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Why is the book refusing to die? Can't it read?

The literary world had its own "white smoke moment" last week when it finally announced the name and sponsor of a brand new prize for fiction. The stated aim of the Folio Prize is "to celebrate the best fiction of our time, regardless of form or genre, and to bring it to the attention of as many readers as possible". Some people won't like it, but of course anyone who objects to having excellent fiction brought to their attention doesn't have to take part.

Its sponsor, the Folio Society, has ignored repeated announcements of the imminent death of the paper book and continues to produce beautiful editions of fantastic novels that people just keep buying. Meanwhile, the Women's Prize for Fiction, formerly the Orange Prize, will announce its own new sponsor in the summer. Everybody wants in on the book prize market. It's so exciting that, at the Folio Prize's launch on Wednesday, somebody fainted. Perhaps it was a marketing exec from Amazon.

Poor Amazon. (Not really.) The backlash against the tax-avoiding scumbags continues, with successful authors joining readers in helping to support real bookshops. Ian Rankin has written an essay to appear only in copies of his novels sold in proper shops. Alexander McCall Smith has included an exclusive short story in copies of his novel Trains and Lovers that are bought in Foyles. And, last week, Joanne Harris joined in, with an extra chapter in paperbacks of her Peaches for Monsieur le Curé when they are bought in Waterstones. Readers benefit from DVD-style extras. Writers benefit by propping up the shops that do the real work to sell their books. Amazon doesn't benefit, but hey, it benefits from all the roads and educated workers and infrastructure that we taxpayers pay for, so we won't lose too much sleep over it.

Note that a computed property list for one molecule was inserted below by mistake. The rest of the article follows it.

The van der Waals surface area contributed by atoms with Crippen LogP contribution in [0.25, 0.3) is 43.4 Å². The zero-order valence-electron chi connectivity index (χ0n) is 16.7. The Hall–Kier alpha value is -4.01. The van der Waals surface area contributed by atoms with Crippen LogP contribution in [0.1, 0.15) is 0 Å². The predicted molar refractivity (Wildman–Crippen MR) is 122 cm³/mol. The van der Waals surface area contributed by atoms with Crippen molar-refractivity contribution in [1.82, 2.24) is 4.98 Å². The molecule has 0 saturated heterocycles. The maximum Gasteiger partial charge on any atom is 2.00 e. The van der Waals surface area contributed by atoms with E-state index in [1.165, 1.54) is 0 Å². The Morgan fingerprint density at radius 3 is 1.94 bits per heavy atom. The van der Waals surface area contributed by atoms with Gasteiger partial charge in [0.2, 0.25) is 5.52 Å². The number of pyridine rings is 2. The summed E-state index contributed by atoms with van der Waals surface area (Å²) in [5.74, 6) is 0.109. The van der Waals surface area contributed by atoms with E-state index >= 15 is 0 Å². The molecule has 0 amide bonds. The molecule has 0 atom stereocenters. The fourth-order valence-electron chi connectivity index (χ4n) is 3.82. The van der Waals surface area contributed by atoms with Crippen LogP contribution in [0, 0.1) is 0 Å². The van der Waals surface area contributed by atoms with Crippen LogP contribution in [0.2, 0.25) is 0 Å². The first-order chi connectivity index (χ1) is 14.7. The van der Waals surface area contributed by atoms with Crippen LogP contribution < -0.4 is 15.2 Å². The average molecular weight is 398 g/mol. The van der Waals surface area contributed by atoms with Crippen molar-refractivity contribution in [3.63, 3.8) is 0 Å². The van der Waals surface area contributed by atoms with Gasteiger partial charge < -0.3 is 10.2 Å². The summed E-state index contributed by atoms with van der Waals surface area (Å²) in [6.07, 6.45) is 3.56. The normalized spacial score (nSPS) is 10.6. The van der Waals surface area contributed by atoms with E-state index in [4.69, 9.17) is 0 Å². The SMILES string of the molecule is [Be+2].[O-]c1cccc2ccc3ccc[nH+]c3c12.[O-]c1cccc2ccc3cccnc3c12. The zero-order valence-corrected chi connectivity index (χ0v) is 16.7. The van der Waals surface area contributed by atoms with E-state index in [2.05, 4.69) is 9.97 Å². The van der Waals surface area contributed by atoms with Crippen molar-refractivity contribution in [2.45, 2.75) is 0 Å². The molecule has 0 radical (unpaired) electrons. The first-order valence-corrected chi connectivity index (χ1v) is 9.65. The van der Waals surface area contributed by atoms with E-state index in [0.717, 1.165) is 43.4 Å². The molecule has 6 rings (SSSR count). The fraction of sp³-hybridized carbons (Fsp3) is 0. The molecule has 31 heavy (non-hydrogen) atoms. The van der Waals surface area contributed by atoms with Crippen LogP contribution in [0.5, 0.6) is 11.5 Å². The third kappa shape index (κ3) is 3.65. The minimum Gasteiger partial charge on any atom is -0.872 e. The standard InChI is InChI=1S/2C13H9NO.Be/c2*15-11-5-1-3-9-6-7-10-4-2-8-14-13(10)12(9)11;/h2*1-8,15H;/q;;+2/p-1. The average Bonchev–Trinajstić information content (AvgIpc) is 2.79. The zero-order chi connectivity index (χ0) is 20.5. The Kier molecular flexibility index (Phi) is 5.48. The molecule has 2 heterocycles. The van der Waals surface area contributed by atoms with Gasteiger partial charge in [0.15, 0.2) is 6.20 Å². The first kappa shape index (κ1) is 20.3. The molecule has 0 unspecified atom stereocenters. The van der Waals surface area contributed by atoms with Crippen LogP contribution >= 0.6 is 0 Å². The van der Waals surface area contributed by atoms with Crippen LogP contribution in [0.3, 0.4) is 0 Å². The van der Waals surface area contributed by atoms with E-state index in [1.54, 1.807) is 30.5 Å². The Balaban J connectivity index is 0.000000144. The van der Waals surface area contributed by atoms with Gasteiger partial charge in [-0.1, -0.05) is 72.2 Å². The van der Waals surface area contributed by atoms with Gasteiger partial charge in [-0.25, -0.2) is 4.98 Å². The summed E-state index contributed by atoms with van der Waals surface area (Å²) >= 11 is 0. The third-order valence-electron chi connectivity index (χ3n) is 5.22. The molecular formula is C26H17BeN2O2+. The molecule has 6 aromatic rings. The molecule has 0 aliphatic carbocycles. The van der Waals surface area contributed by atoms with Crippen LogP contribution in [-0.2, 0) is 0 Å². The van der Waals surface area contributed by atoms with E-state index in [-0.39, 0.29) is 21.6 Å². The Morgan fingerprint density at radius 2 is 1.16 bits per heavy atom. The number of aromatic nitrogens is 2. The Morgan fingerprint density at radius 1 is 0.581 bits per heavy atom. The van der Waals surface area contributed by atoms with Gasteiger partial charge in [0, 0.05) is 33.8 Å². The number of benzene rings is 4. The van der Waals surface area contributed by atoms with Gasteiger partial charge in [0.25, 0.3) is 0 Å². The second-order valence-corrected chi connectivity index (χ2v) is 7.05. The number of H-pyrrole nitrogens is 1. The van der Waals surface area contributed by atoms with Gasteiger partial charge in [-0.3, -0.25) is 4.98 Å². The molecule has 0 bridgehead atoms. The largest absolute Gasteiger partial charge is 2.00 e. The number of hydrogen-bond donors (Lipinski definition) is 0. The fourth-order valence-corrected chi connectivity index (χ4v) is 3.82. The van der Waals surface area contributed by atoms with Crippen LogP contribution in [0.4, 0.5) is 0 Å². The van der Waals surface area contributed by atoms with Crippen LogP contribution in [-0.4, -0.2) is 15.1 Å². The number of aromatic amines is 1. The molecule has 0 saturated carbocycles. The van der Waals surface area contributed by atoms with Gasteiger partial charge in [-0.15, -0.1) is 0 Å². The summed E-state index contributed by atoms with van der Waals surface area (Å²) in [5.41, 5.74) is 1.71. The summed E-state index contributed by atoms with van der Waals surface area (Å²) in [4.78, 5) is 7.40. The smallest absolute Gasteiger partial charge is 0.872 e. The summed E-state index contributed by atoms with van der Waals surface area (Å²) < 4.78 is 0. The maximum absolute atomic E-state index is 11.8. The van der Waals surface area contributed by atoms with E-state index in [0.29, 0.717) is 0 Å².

However, ebooks generally are not doing badly. Last week, the Office for National Statistics revealed its new "shopping basket" of random goods by which it will measure inflation. White rum and ebooks are in; champagne and taps are out. I'd still rather sip champagne while reading a paperback in the bath, but if modern people prefer ebooks and mojitos, at least they are reading.

And they are. Earlier this month, a survey for World Book Day found that 71 per cent of parents – 10 million families – make time regularly to read to their children. Modern children are as at home with iPads as they are with turning pages – though not in my house, where any child who leaves snotty fingerprints on a screen will be sent up a chimney. But there are few things more thrilling than seeing a child beginning to love books in any form. Today, The Very Hungry Caterpillar: tomorrow, the world.

Learning to read can mean the difference between success and prison. (Three-quarters of prisoners have a reading level below that expected of an 11-year-old.) But learning to love reading can open a door to riches beyond, well, Amazon's wildest dreams. In a good year for bad news, here is something to celebrate. Let's raise a white rum cocktail to reading.